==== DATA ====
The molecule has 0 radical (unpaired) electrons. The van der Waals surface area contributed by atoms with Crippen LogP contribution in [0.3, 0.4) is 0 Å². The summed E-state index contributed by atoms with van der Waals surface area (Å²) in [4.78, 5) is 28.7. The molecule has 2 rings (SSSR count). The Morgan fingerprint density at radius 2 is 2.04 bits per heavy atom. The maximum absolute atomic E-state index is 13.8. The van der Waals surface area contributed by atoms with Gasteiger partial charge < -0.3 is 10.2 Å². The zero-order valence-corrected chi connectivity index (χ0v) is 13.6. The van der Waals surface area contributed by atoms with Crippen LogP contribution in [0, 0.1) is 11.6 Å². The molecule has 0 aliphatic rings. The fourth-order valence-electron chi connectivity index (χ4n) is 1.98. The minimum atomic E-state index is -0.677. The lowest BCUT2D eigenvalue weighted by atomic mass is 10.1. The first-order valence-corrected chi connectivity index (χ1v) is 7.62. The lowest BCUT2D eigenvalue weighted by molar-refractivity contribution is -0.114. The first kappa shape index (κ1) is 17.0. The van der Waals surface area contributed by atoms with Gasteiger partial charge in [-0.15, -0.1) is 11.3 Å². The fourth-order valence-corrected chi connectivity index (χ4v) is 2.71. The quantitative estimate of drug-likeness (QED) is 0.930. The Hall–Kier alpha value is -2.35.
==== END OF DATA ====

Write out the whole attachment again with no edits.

The molecule has 0 radical (unpaired) electrons. The van der Waals surface area contributed by atoms with Crippen LogP contribution in [0.3, 0.4) is 0 Å². The summed E-state index contributed by atoms with van der Waals surface area (Å²) in [4.78, 5) is 28.7. The molecule has 2 rings (SSSR count). The Morgan fingerprint density at radius 2 is 2.04 bits per heavy atom. The maximum absolute atomic E-state index is 13.8. The van der Waals surface area contributed by atoms with Gasteiger partial charge < -0.3 is 10.2 Å². The zero-order valence-corrected chi connectivity index (χ0v) is 13.6. The van der Waals surface area contributed by atoms with Crippen LogP contribution in [0, 0.1) is 11.6 Å². The molecule has 0 aliphatic rings. The fourth-order valence-electron chi connectivity index (χ4n) is 1.98. The minimum atomic E-state index is -0.677. The lowest BCUT2D eigenvalue weighted by atomic mass is 10.1. The first-order valence-corrected chi connectivity index (χ1v) is 7.62. The lowest BCUT2D eigenvalue weighted by molar-refractivity contribution is -0.114. The first kappa shape index (κ1) is 17.0. The van der Waals surface area contributed by atoms with Gasteiger partial charge in [-0.15, -0.1) is 11.3 Å². The fourth-order valence-corrected chi connectivity index (χ4v) is 2.71. The quantitative estimate of drug-likeness (QED) is 0.930. The Hall–Kier alpha value is -2.35.